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Fair contest keeps youngsters involved in local beef industry

Tim Hearden

Capital Press

Published on September 26, 2016 12:13PM

Tim Hearden/Capital Press   FFA member Kegan Richards, 18, of Los Molinos, Calif., stands next to his prize steer after winning a competition for steers born and bred locally Sept. 22 at the Tehama District Fair in Red Bluff, Calif. The contest is sponsored by local cattlemen and aims to promote the beef industry in Tehama County.

Tim Hearden/Capital Press FFA member Kegan Richards, 18, of Los Molinos, Calif., stands next to his prize steer after winning a competition for steers born and bred locally Sept. 22 at the Tehama District Fair in Red Bluff, Calif. The contest is sponsored by local cattlemen and aims to promote the beef industry in Tehama County.

Tim Hearden/Capital Press   
Cattle producer Matt Pritchard, an agriculture teacher and FFA leader at Red Bluff, Calif., High School, says the annual local producer awards at the Tehama District Fair are a good tool for promoting the beef industry in Tehama County and getting more youths involved in the industry.

Tim Hearden/Capital Press Cattle producer Matt Pritchard, an agriculture teacher and FFA leader at Red Bluff, Calif., High School, says the annual local producer awards at the Tehama District Fair are a good tool for promoting the beef industry in Tehama County and getting more youths involved in the industry.


RED BLUFF, Calif. — FFA member Kegan Richards got a chance last weekend to show his skills at breeding and raising market-ready steers.

Richards took first in the Tehama District Fair’s annual Producers’ Market Beef contest sponsored by the Tehama County Cattlemen’s Association, which judges calves and steers purchased from producers within the county.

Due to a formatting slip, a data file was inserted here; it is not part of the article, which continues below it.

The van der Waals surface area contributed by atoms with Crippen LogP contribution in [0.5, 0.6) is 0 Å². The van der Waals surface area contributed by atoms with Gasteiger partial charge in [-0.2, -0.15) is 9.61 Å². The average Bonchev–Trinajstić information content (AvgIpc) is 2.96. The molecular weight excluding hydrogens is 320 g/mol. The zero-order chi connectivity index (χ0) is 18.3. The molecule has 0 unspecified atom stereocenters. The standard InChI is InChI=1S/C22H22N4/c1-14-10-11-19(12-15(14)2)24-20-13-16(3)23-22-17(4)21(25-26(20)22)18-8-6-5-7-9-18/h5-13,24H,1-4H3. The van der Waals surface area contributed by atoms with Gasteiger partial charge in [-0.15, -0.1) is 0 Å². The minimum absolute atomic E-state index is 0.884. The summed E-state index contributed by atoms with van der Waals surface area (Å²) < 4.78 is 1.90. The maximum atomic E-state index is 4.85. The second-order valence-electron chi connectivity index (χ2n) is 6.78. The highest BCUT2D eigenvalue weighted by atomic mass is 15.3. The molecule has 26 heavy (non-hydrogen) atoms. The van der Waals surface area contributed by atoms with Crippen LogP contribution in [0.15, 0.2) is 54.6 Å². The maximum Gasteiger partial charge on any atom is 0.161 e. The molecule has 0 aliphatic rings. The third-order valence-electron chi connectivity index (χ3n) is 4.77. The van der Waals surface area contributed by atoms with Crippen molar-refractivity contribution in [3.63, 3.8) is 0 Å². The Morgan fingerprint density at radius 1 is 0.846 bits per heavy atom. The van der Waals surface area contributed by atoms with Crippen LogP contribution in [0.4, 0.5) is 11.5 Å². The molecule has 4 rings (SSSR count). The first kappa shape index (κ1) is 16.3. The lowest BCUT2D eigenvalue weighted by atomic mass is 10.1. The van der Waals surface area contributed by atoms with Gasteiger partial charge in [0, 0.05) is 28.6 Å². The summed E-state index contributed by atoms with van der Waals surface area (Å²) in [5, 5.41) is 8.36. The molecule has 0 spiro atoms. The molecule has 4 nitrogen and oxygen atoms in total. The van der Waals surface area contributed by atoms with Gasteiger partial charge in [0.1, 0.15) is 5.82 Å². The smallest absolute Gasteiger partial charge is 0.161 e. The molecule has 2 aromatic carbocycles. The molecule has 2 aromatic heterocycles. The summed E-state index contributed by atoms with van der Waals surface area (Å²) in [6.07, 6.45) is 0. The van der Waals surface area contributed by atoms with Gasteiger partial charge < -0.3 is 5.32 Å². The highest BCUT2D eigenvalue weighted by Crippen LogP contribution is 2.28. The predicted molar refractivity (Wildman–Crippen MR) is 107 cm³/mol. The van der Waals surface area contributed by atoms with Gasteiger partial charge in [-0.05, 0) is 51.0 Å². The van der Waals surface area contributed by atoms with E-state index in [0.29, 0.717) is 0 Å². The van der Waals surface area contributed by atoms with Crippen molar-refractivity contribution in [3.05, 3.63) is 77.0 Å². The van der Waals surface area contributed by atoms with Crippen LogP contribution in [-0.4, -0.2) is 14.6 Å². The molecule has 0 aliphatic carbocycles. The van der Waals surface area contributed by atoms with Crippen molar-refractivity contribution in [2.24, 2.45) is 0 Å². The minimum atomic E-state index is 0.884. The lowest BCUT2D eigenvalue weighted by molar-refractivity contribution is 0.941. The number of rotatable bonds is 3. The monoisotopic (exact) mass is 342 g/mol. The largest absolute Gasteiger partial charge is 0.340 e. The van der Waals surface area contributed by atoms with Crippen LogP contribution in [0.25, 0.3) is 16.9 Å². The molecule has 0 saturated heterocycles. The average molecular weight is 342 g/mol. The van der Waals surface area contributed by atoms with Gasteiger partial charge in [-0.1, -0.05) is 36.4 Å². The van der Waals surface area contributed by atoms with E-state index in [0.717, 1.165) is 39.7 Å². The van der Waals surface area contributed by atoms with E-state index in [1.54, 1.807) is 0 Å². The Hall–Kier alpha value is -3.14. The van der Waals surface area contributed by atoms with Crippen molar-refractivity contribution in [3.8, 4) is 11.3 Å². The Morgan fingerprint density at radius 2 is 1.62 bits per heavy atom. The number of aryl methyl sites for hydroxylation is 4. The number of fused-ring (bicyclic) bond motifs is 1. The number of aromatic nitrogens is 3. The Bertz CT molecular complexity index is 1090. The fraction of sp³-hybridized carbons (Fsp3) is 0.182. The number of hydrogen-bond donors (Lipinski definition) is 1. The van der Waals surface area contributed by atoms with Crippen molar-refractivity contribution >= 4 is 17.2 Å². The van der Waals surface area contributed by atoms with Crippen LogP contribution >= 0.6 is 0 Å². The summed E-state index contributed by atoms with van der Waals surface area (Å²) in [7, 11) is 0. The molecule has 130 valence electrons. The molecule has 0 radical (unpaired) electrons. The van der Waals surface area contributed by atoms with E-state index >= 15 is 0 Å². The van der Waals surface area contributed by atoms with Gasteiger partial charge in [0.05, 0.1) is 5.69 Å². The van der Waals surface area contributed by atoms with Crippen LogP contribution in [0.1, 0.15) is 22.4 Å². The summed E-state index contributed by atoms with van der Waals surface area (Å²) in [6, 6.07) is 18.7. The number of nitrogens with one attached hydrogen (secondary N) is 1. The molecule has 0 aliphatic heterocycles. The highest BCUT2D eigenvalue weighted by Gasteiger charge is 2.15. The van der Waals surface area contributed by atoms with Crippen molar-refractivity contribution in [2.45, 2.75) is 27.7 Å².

Richards is himself a producer, having bought two cows and bred and raised his own fair entries for the past several years. He also won the local producers’ contest two years ago.

“I think it’s awesome because it gives kids with steers from Tehama County a chance to show what they did and it shows that Tehama County can produce really good steers,” said Richards, 18, who won a $250 first prize.

Richards was one of about a dozen competitors in the contest. Among the other youngsters, Amy Stroing of Red Bluff was second and won $150, Melissa Stroing of Red Bluff took third and won $50, Hannah Pritchard of Corning placed fourth, and Charleigh Merkley was fifth.

The entrants also had a chance to win a belt buckle, as judges interviewed them and considered the overall quality of their projects and their breeding programs.

In all, 322 youngsters entered animals at the 96th annual Tehama fair in Red Bluff, up slightly from last year, livestock coordinator Carrie Perea said. The cattlemen also gave money to students whose steers finished near the bottom in prices in the auction.

The group has been sponsoring the local producer contest for about a decade as a way to keep youngsters involved in the industry, said cattle producer Matt Pritchard, an agriculture teacher and FFA leader at Red Bluff High School.

“The youth is where we have to start,” Pritchard said. “If we don’t have the youth coming up ... we’re in big trouble.”



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